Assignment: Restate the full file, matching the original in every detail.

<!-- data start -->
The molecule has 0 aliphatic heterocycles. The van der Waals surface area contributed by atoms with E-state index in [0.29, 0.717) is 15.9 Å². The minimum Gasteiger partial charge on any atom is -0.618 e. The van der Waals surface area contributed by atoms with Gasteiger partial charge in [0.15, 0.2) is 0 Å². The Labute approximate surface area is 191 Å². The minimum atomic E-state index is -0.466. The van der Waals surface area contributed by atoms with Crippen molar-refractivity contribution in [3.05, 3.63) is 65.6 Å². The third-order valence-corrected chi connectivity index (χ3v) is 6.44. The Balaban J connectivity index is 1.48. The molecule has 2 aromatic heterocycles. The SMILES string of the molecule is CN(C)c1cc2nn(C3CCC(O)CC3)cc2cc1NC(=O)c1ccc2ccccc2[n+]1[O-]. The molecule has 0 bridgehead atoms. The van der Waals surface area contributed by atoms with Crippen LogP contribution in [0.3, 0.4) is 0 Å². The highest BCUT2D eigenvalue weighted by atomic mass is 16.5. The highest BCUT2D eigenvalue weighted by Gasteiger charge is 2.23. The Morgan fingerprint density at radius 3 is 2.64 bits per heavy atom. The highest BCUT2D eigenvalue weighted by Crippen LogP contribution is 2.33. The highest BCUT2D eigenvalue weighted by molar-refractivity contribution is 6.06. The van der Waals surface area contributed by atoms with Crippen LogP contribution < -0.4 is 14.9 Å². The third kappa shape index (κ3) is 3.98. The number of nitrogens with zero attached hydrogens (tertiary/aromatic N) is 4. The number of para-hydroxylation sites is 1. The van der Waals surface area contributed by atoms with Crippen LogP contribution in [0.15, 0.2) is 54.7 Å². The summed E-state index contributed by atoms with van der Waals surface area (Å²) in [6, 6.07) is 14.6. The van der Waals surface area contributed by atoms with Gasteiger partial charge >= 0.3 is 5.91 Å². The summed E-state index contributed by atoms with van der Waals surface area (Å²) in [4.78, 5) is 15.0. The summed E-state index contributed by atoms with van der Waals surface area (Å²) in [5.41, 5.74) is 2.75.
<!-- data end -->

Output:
The molecule has 0 aliphatic heterocycles. The van der Waals surface area contributed by atoms with E-state index in [0.29, 0.717) is 15.9 Å². The minimum Gasteiger partial charge on any atom is -0.618 e. The van der Waals surface area contributed by atoms with Gasteiger partial charge in [0.15, 0.2) is 0 Å². The Labute approximate surface area is 191 Å². The minimum atomic E-state index is -0.466. The van der Waals surface area contributed by atoms with Crippen molar-refractivity contribution in [3.05, 3.63) is 65.6 Å². The third-order valence-corrected chi connectivity index (χ3v) is 6.44. The Balaban J connectivity index is 1.48. The molecule has 2 aromatic heterocycles. The SMILES string of the molecule is CN(C)c1cc2nn(C3CCC(O)CC3)cc2cc1NC(=O)c1ccc2ccccc2[n+]1[O-]. The molecule has 0 bridgehead atoms. The van der Waals surface area contributed by atoms with Crippen LogP contribution in [0.3, 0.4) is 0 Å². The highest BCUT2D eigenvalue weighted by atomic mass is 16.5. The highest BCUT2D eigenvalue weighted by Gasteiger charge is 2.23. The Morgan fingerprint density at radius 3 is 2.64 bits per heavy atom. The highest BCUT2D eigenvalue weighted by Crippen LogP contribution is 2.33. The highest BCUT2D eigenvalue weighted by molar-refractivity contribution is 6.06. The van der Waals surface area contributed by atoms with Crippen LogP contribution < -0.4 is 14.9 Å². The third kappa shape index (κ3) is 3.98. The number of nitrogens with zero attached hydrogens (tertiary/aromatic N) is 4. The number of para-hydroxylation sites is 1. The van der Waals surface area contributed by atoms with Crippen LogP contribution in [0.15, 0.2) is 54.7 Å². The summed E-state index contributed by atoms with van der Waals surface area (Å²) in [6, 6.07) is 14.6. The van der Waals surface area contributed by atoms with Gasteiger partial charge >= 0.3 is 5.91 Å². The summed E-state index contributed by atoms with van der Waals surface area (Å²) in [4.78, 5) is 15.0. The summed E-state index contributed by atoms with van der Waals surface area (Å²) in [5.41, 5.74) is 2.75.